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May 14 2014

Rabbi Julie Greenberg, Single Mom of Five, Explores Race, Class, and Unconventional Families in New Book

By at 2:00 pm

Julie, as a new mother, with first born Rosi.


Rabbi Julie Greenberg is a mother of five, the founder of Mountain Meadow, a camp for children with LGBTQ parents, and was one of the first rabbis in the world to do same-sex weddings, to welcome interfaith couples and families, and to work closely with clergy from other faiths in co-officiations. We recently discussed her latest book, “Just Parenting: Building the World One Family at a Time,” about raising her five children by and large as a single parent with the help of sperm donors, adoption, women lovers, former lovers, and a gay male parenting partner.

She is graciously offering Kveller readers a discount on the book: just use the code “KVELL” at checkout here.

How is this book different from all other parenting books? Read the rest of this entry →

Feb 11 2013

Contest Alert: How Did You Meet Your Spouse?

By at 4:31 pm

valentine's day heartsLove (or anxiety, if you haven’t figured out a gift yet) is in the air as Valentine’s Day fast approaches this Thursday. In honor of this celebration of love, we thought it would be fun to travel back in time before diapers and sippy cups filled our lives with joy, back to the time when romance and dating didn’t come with a babysitter’s fee.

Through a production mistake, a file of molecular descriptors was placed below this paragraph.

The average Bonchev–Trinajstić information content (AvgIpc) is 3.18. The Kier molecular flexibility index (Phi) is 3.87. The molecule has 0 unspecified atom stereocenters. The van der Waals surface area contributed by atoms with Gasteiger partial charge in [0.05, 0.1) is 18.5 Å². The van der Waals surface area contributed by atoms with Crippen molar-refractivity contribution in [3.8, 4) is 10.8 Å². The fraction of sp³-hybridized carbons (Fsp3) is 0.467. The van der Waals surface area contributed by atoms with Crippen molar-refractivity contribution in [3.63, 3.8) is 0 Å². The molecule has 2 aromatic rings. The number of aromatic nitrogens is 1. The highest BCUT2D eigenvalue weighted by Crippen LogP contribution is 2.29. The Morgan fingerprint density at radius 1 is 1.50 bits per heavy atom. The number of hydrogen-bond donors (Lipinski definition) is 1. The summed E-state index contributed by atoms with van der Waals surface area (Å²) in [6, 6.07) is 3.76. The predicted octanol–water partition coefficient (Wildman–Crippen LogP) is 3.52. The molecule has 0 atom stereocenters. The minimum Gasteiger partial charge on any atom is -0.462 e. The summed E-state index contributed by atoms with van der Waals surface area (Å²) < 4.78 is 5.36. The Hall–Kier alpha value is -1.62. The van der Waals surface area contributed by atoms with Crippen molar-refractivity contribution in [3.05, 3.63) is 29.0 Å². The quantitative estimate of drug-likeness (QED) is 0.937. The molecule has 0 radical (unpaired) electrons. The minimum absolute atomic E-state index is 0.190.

That’s right, we want to know how you met your one and only.

Whether through a matchmaker, Jdate, the bar scene or a chance encounter at the DMV (hey, it could happen) we want to hear your funniest, weirdest, most romantic or silliest stories of how you met your future spouse.

Send us your story between 100-200 words of how you met your significant other for the chance to win fame and glory (i.e.  publication on Kveller) and a copy of Brooklyn Love by Yael Levy, an orthodox Jewish romance novel about three young Orthodox women searching for love. All submissions should be sent to with “Valentine’s Day Contest” in the subject line. Send them to us by this Wednesday, February 13th and we’ll announce the winner on Thursday.

Jan 17 2013

Three Secrets to a Long-Lasting Marriage that the Relationship Books Don’t Tell You

By at 5:01 pm

secrets to a long-lasting marriage alina adamsMy 14th wedding anniversary is this month. And now that I’m mere days away from passing the Seven Year Inch Deadline–twice over–I finally feel qualified to share the Three Relationship Tips No One Ever Tells You (or, to be honest, agrees with). But, I’m going to do it anyway. Because, like “Hooked on Phonics” says, “It worked for me!”

Tip #1: Never Compromise